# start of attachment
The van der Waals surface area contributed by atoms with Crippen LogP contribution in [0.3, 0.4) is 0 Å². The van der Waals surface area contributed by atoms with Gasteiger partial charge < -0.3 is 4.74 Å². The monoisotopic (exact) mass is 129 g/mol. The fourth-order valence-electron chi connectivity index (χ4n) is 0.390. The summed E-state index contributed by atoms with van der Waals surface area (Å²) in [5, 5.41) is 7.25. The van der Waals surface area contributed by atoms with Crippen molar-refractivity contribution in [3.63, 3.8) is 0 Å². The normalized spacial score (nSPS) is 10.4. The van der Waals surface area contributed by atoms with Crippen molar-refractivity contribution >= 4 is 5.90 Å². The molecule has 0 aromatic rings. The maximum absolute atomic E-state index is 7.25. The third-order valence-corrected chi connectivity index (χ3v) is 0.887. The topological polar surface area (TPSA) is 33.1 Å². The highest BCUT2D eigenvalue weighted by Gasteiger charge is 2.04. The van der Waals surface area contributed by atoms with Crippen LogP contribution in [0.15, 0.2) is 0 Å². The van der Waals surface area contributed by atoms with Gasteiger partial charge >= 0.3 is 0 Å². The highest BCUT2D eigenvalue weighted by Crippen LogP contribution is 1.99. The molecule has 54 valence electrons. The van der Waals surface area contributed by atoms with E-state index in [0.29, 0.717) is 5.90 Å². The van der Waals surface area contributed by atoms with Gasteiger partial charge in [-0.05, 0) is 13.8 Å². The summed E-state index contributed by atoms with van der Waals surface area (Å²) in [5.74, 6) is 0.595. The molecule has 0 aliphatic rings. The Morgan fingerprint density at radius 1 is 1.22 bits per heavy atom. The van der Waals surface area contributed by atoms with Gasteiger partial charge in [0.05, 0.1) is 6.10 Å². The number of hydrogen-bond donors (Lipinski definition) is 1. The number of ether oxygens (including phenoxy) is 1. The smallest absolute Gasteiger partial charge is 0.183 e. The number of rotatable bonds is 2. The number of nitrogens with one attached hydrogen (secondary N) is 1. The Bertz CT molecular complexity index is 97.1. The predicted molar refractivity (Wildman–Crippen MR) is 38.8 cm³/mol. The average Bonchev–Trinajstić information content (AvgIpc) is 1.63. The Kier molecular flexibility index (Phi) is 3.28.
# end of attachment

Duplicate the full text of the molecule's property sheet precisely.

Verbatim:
The van der Waals surface area contributed by atoms with Crippen LogP contribution in [0.3, 0.4) is 0 Å². The van der Waals surface area contributed by atoms with Gasteiger partial charge < -0.3 is 4.74 Å². The monoisotopic (exact) mass is 129 g/mol. The fourth-order valence-electron chi connectivity index (χ4n) is 0.390. The summed E-state index contributed by atoms with van der Waals surface area (Å²) in [5, 5.41) is 7.25. The van der Waals surface area contributed by atoms with Crippen molar-refractivity contribution in [3.63, 3.8) is 0 Å². The normalized spacial score (nSPS) is 10.4. The van der Waals surface area contributed by atoms with Crippen molar-refractivity contribution >= 4 is 5.90 Å². The molecule has 0 aromatic rings. The maximum absolute atomic E-state index is 7.25. The third-order valence-corrected chi connectivity index (χ3v) is 0.887. The topological polar surface area (TPSA) is 33.1 Å². The highest BCUT2D eigenvalue weighted by Gasteiger charge is 2.04. The van der Waals surface area contributed by atoms with Crippen LogP contribution in [0.15, 0.2) is 0 Å². The van der Waals surface area contributed by atoms with Gasteiger partial charge >= 0.3 is 0 Å². The highest BCUT2D eigenvalue weighted by Crippen LogP contribution is 1.99. The molecule has 54 valence electrons. The van der Waals surface area contributed by atoms with E-state index in [0.29, 0.717) is 5.90 Å². The van der Waals surface area contributed by atoms with Gasteiger partial charge in [-0.05, 0) is 13.8 Å². The summed E-state index contributed by atoms with van der Waals surface area (Å²) in [5.74, 6) is 0.595. The molecule has 0 aliphatic rings. The Morgan fingerprint density at radius 1 is 1.22 bits per heavy atom. The van der Waals surface area contributed by atoms with Gasteiger partial charge in [0.05, 0.1) is 6.10 Å². The number of hydrogen-bond donors (Lipinski definition) is 1. The number of ether oxygens (including phenoxy) is 1. The smallest absolute Gasteiger partial charge is 0.183 e. The number of rotatable bonds is 2. The number of nitrogens with one attached hydrogen (secondary N) is 1. The Bertz CT molecular complexity index is 97.1. The predicted molar refractivity (Wildman–Crippen MR) is 38.8 cm³/mol. The average Bonchev–Trinajstić information content (AvgIpc) is 1.63. The Kier molecular flexibility index (Phi) is 3.28.